I would just make two comments, through legislative changes, CSE — as I said before — and CSIS were enabled to do community outreach, which they had been beginning to practise, but it was not clear what the legal foundation for this was. A bill then went through the House of Commons and the Senate, was passed and changed that — it provided an enabling process there for them. CSE has been proactive in reaching out, but all of those things are constrained by what I said in terms of the, one, resources, which is always going to be a case, but, two, the nature of some of the information.

I think that the question you raised should be given a thorough airing and debate. I won’t comment on my own personal opinions about it, but I am concerned about critical infrastructure. If we can get that one in there again.

Senator Cardozo: Thank you very much for being here. I have a general question, and you can answer to the extent that you can, understanding that you operate with a lot of confidentiality. I think it probably intrigues a lot of Canadians as to how a committee like yours works, given that you come from different partisan backgrounds, the House of Commons, and the Senate. To the extent that you can, can you give us a sense of how you operate when people come to the table with different agendas? Is it somewhat like a committee, a House of Commons committee would work or Senate committee where people put their priorities first and you try and figure out what those priorities are, and then if you have time, if you can just share with us a little more thoughts about why some of these agencies and departments are reluctant to come under the umbrella?

Mr. McGuinty: I think the highest compliment the committee has likely ever received was from officials who had appeared, and their feedback to us was, if you close your eyes and listen to the voice of the speaker, you have no idea from which political persuasion it was coming.

I think we’ve found a way to work together in a non-partisan, consensual way where we treat national security and intelligence the way we believe it ought to be treated. We remove it from the immediate cut and thrust of the arena. Those of us who have been involved in elected life know all about the cut and thrust of the arena. These issues transcend any party or government, and we’re certainly seeing that right now with some of the concerns Canadians are expressing around this discussion on foreign interference.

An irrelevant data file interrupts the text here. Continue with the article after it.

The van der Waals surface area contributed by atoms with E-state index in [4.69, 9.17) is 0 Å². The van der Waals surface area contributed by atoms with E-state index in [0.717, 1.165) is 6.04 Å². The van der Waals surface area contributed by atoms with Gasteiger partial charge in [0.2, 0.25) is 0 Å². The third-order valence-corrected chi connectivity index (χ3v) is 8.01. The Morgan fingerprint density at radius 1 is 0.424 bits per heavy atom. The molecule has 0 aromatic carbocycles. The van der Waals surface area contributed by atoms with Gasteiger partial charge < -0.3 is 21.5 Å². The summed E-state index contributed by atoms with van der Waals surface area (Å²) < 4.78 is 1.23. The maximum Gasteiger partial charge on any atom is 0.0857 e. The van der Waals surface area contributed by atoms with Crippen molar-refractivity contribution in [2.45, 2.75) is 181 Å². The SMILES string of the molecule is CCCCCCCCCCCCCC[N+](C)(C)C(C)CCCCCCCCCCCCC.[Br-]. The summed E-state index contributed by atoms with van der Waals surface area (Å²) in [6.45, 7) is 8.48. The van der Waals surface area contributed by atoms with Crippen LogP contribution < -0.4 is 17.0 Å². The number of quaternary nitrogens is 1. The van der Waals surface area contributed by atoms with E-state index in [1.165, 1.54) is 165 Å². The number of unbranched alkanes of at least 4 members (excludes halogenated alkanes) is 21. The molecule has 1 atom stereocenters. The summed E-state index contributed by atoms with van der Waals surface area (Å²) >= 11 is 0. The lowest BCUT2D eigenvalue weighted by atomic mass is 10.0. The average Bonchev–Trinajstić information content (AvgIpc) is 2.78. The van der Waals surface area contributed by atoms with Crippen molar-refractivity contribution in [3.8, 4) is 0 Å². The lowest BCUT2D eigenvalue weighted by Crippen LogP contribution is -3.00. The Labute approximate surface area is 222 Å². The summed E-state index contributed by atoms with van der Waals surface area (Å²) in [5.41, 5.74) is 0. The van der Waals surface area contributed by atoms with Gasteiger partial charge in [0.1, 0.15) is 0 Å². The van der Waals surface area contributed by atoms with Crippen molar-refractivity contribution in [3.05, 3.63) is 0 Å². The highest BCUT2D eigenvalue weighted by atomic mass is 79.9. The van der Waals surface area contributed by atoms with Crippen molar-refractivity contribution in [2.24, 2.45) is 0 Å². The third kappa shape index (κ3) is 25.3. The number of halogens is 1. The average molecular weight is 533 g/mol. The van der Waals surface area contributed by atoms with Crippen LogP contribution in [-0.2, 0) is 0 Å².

We work in a very consensual way. Our reports are pored over and deliberated at length — sentence by sentence, paragraph by paragraph, finding by finding and recommendation by recommendation. If we can’t get agreement, we go back and do it again.

I will say that in six years of practice, we have never once had to vote on anything. It’s important for Canadians and senators to know that the government does not have a majority on the committee. It was designed not to have one. It’s more a question of, we think, putting the purpose and importance of the issues front and centre in order to try to make recommendations for change to improve the situation.

It’s not easy. We’re trying something new. It’s never been done before in this country. We seem to be making progress. We also generally don’t enter into the fray of cut-and-thrust political debate. We communicate when we have something to communicate. Today we think we have something to communicate. When we complete our next review on foreign interference, we’ll have something to communicate. We remain disciplined. We’re dealing with highly sensitive materials, so we have to remain disciplined.

That’s sort of how we work. We choose subjects using different metrics: Has it ever been examined before? Is it of interest to Canadians? How important is it? Is it public? We can take referred matters. The Prime Minister or a minister can refer matters to us. It doesn’t mean we’re bound by it. We can take it under advisement, we can decline or we can accept.

The committee is very much independent. If it wants more information, it goes back and asks for more information. There’s never a shortage of information, by the way. There are 25,000 to 50,000 pages of documentation per review, so it’s a heavy load.

There’s no delegation. You can’t substitute an outstanding senator like Francis Lankin. You couldn’t do it anyway, but the point being that Senator Lankin can’t turn to somebody else and say, “Can you pinch-hit for me today?” There’s a reason why the members are cleared to a very high level, sign an oath and wave away the parliamentary privilege — because of the nature of the work that goes on here. It’s serious business, and we try to rise up to meet that challenge for Canadians.

Senator Lankin: I think it’s important to know that our chair went through some of the criteria. We also take a look at the way in which these issues implicate Charter rights for Canadians. We look at the issues of sovereignty and integrity of our institutions and the economic and societal impacts. We bring forward the departments — sometimes individually and sometimes we’ve had grand presentations that are across departments. We reach outside of government as well for comment, whether it’s academics or people from particular NGOs who have expertise in a subject, on what the impact is on Canadians. That’s part of our mandate as well.